Effects of Different Balance Training Volumes on Children's Dynamic Balance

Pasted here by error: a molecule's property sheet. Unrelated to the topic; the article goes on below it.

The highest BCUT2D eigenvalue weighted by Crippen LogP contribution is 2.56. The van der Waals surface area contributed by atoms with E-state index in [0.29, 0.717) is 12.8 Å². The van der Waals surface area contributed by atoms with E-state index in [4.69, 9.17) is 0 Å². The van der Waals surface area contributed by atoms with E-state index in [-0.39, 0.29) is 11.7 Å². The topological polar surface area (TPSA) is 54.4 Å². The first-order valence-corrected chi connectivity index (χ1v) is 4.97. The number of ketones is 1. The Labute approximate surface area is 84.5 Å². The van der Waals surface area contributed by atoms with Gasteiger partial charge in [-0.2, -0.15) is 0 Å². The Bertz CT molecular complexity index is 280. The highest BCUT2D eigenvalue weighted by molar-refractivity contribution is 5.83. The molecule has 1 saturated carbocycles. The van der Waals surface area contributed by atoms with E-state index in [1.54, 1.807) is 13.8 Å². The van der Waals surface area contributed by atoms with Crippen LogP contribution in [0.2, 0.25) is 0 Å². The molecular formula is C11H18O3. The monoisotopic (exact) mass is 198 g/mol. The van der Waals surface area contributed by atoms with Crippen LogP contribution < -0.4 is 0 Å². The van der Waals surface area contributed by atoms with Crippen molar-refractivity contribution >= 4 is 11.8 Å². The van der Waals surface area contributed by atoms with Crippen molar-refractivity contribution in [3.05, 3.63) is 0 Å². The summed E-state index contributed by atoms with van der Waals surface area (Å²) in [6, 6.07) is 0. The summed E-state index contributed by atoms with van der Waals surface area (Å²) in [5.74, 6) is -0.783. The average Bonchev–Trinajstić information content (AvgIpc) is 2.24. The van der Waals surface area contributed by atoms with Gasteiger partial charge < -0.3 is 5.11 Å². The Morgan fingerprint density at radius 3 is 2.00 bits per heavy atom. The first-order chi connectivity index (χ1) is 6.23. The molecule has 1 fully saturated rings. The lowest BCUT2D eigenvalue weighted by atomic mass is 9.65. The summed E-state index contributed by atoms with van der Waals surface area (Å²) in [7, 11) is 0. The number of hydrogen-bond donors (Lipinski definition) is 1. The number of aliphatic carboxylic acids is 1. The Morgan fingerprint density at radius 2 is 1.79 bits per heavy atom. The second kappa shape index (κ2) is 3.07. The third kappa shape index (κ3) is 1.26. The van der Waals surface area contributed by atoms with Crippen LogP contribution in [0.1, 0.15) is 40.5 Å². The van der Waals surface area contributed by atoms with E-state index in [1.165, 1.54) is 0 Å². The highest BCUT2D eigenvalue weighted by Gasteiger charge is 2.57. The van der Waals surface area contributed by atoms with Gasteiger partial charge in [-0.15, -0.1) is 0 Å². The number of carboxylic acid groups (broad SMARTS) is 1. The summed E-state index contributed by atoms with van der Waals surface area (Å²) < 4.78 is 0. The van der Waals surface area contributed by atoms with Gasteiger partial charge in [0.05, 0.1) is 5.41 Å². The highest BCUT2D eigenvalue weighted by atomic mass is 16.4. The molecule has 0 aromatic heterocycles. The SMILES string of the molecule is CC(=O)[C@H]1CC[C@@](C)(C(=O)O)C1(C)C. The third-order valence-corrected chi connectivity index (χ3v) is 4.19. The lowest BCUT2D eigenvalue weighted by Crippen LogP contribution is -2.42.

Concerning balance training, the most effective design of several load dimensions (e. g., training frequency, volume) is unclear. Thus, we determined the effects of different balance training volumes on dynamic balance in healthy children. Three groups of 20 children (age: 11.0±0.7 years; 47% females) were randomly assigned to a balance training group using a low or a high training volume or an active control group that performed regular physical education lessons. All groups trained for 8 weeks (2 sessions/week), whereby balance training volume amounted to 4 min/session and 18-24 min/session for the low- and high-volume group, respectively. Pre- and post-training, balance performance was assessed using the Lower Quarter Y-Balance Test and the Timed-Up-and-Go Test. Fifty-five children completed the study and significant Test x Group interactions were detected for both outcome measures in favor of the two balance training groups. Additionally, improvements in the high-volume group were significantly larger for some measures (Y-balance test anterior reach distance: p <.001, d =.94; Timed-Up-and-Go time: p =.003, d =.81) compared to the low-volume group. The results indicate that balance training is effective to improve balance performance in healthy children and it seems that a 36-48 min/week compared to an 8 min/week training volume provides additional effects.